In the context of liability claims, an insurance company’s primary responsibility is to protect its insured from an excess judgment. An excess judgment is a judgment entered by the court in an amount greater than the insured’s policy coverage limits. The carrier can achieve this outcome in most cases simply by being conscientious and reasonable. Falling below this standard is generally considered negligence.

As a lawyer, I can be held accountable for negligence causing harm to a client. The same holds true for doctors, bankers, manufacturers, drivers and every other entity … except for insurance companies.

In DeLaune v. Liberty Mutual Ins. Co., 314 So.2d 601 (Fla. 4th DCA 1975), Liberty failed to settle a car crash claim for its insured’s policy limit of $10,000. A verdict was rendered against the insured for $360,000. The court disallowed the Plaintiff’s attempt to recover the difference in a separate lawsuit based on allegations of harm resulting from negligence. The court said that an insurance company cannot, unlike every other entity in Florida, be held liable for harming an insured based solely on negligence. (The insured assigned the Plaintiff his right to sue Liberty in exchange for the Plaintiff agreeing not to enforce the judgment against him. This is standard operating procedure in situations where insurance carriers expose their insureds to excess judgments.) See also Thomas v. Lumbermens Mutual, 424 So. 2d 36, 38 (Fla. 3rd DCA 1982).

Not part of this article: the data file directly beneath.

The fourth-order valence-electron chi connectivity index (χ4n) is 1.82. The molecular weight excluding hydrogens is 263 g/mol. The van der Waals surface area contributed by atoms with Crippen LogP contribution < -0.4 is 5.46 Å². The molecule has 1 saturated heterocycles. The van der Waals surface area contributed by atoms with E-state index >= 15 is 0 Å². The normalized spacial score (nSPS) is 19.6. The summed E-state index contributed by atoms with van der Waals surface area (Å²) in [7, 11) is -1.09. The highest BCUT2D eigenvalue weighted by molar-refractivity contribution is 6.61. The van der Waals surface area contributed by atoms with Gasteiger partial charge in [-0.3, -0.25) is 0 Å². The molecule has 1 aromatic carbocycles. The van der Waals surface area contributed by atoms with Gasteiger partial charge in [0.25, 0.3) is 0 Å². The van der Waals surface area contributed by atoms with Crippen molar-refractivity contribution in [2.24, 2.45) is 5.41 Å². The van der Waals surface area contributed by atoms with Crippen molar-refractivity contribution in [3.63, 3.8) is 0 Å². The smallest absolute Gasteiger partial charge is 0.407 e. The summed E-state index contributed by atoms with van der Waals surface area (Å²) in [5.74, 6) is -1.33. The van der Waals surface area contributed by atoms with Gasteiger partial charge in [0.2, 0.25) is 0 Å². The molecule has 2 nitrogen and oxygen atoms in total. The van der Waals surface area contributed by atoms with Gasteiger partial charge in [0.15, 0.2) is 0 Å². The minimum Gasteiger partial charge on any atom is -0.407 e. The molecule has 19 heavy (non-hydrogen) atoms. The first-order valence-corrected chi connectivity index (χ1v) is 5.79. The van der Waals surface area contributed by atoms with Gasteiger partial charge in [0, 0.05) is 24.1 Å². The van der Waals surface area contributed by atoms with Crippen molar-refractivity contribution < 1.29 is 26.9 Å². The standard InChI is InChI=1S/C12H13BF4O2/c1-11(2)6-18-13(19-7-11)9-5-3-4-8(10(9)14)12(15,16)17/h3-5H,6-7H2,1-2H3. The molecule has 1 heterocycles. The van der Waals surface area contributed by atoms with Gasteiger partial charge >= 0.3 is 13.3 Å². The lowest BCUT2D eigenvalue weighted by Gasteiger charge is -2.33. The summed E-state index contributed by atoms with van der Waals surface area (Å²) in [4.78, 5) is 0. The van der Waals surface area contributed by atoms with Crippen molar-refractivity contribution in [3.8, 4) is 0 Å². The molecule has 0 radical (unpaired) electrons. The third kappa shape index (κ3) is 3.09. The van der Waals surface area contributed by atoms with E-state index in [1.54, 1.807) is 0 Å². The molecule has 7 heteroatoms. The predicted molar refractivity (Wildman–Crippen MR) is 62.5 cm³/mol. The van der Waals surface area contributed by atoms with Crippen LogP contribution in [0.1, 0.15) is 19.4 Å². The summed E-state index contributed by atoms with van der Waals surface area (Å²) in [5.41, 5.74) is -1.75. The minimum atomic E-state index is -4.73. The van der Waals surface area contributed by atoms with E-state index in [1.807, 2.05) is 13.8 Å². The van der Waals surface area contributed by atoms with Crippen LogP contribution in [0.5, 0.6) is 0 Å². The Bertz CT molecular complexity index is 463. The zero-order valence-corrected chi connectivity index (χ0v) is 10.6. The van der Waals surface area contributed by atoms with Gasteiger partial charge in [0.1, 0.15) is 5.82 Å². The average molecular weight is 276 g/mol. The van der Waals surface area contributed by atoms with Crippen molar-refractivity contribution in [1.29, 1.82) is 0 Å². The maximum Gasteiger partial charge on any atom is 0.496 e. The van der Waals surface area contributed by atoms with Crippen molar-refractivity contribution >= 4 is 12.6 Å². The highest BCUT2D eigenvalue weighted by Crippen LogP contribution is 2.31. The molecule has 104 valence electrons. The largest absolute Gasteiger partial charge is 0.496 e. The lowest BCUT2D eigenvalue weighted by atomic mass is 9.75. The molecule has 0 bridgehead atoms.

Not good.

Silent (Dominant) Partner
When its insured is sued, the insurance company calls the shots on every aspect of defending the case. The carrier chooses the lawyers, hires the experts (or not), requires the insured’s cooperation, and decides on settlement (or not). Florida juries are not allowed to know any of this. See Sec. 627.4136, Fla. Stat.; Beta Eta House Corp. v. Gregory, 237 So. 2d 163, 165 (Fla. 1970) (The Florida Supreme Court said this information is not relevant to issues of fault and damages.)